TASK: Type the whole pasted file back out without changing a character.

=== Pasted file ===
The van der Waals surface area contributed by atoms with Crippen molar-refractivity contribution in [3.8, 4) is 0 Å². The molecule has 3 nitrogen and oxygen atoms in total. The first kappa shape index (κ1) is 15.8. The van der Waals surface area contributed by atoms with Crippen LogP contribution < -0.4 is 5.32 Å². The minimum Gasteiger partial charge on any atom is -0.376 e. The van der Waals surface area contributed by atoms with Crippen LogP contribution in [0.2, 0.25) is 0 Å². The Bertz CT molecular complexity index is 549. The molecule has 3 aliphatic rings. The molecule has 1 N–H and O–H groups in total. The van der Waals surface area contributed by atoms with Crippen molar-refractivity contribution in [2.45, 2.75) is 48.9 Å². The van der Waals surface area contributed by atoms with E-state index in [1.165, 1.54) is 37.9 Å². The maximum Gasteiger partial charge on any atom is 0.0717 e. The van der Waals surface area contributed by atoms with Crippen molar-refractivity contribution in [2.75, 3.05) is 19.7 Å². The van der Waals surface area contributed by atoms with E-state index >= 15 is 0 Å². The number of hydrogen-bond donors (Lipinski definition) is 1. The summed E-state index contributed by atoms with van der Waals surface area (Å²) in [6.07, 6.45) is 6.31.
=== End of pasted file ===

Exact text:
The van der Waals surface area contributed by atoms with Crippen molar-refractivity contribution in [3.8, 4) is 0 Å². The molecule has 3 nitrogen and oxygen atoms in total. The first kappa shape index (κ1) is 15.8. The van der Waals surface area contributed by atoms with Crippen LogP contribution < -0.4 is 5.32 Å². The minimum Gasteiger partial charge on any atom is -0.376 e. The van der Waals surface area contributed by atoms with Crippen LogP contribution in [0.2, 0.25) is 0 Å². The Bertz CT molecular complexity index is 549. The molecule has 3 aliphatic rings. The molecule has 1 N–H and O–H groups in total. The van der Waals surface area contributed by atoms with Crippen molar-refractivity contribution in [2.45, 2.75) is 48.9 Å². The van der Waals surface area contributed by atoms with E-state index in [1.165, 1.54) is 37.9 Å². The maximum Gasteiger partial charge on any atom is 0.0717 e. The van der Waals surface area contributed by atoms with Crippen molar-refractivity contribution in [2.75, 3.05) is 19.7 Å². The van der Waals surface area contributed by atoms with E-state index >= 15 is 0 Å². The number of hydrogen-bond donors (Lipinski definition) is 1. The summed E-state index contributed by atoms with van der Waals surface area (Å²) in [6.07, 6.45) is 6.31.